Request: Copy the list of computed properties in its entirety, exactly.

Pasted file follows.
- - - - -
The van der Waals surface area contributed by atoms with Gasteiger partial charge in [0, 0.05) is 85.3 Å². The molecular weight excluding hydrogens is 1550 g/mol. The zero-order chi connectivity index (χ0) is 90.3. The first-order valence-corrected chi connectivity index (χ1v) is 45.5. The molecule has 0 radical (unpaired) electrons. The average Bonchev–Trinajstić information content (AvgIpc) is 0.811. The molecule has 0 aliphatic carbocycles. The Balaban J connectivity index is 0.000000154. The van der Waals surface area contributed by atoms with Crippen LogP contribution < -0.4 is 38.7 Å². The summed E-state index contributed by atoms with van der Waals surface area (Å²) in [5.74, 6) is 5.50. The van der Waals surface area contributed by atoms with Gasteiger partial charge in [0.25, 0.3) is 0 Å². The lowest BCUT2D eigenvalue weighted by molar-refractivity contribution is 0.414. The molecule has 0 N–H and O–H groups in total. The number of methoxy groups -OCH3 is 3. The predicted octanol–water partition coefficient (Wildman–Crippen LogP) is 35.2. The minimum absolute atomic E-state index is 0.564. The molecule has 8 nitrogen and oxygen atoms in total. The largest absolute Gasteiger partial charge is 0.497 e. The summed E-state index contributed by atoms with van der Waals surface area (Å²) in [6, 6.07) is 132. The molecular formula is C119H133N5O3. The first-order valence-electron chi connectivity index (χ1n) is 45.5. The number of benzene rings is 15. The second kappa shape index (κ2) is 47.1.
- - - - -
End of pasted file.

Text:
The van der Waals surface area contributed by atoms with Gasteiger partial charge in [0, 0.05) is 85.3 Å². The molecular weight excluding hydrogens is 1550 g/mol. The zero-order chi connectivity index (χ0) is 90.3. The first-order valence-corrected chi connectivity index (χ1v) is 45.5. The molecule has 0 radical (unpaired) electrons. The average Bonchev–Trinajstić information content (AvgIpc) is 0.811. The molecule has 0 aliphatic carbocycles. The Balaban J connectivity index is 0.000000154. The van der Waals surface area contributed by atoms with Crippen LogP contribution < -0.4 is 38.7 Å². The summed E-state index contributed by atoms with van der Waals surface area (Å²) in [5.74, 6) is 5.50. The van der Waals surface area contributed by atoms with Gasteiger partial charge in [0.25, 0.3) is 0 Å². The lowest BCUT2D eigenvalue weighted by molar-refractivity contribution is 0.414. The molecule has 0 N–H and O–H groups in total. The number of methoxy groups -OCH3 is 3. The predicted octanol–water partition coefficient (Wildman–Crippen LogP) is 35.2. The minimum absolute atomic E-state index is 0.564. The molecule has 8 nitrogen and oxygen atoms in total. The largest absolute Gasteiger partial charge is 0.497 e. The summed E-state index contributed by atoms with van der Waals surface area (Å²) in [6, 6.07) is 132. The molecular formula is C119H133N5O3. The first-order valence-electron chi connectivity index (χ1n) is 45.5. The number of benzene rings is 15. The second kappa shape index (κ2) is 47.1.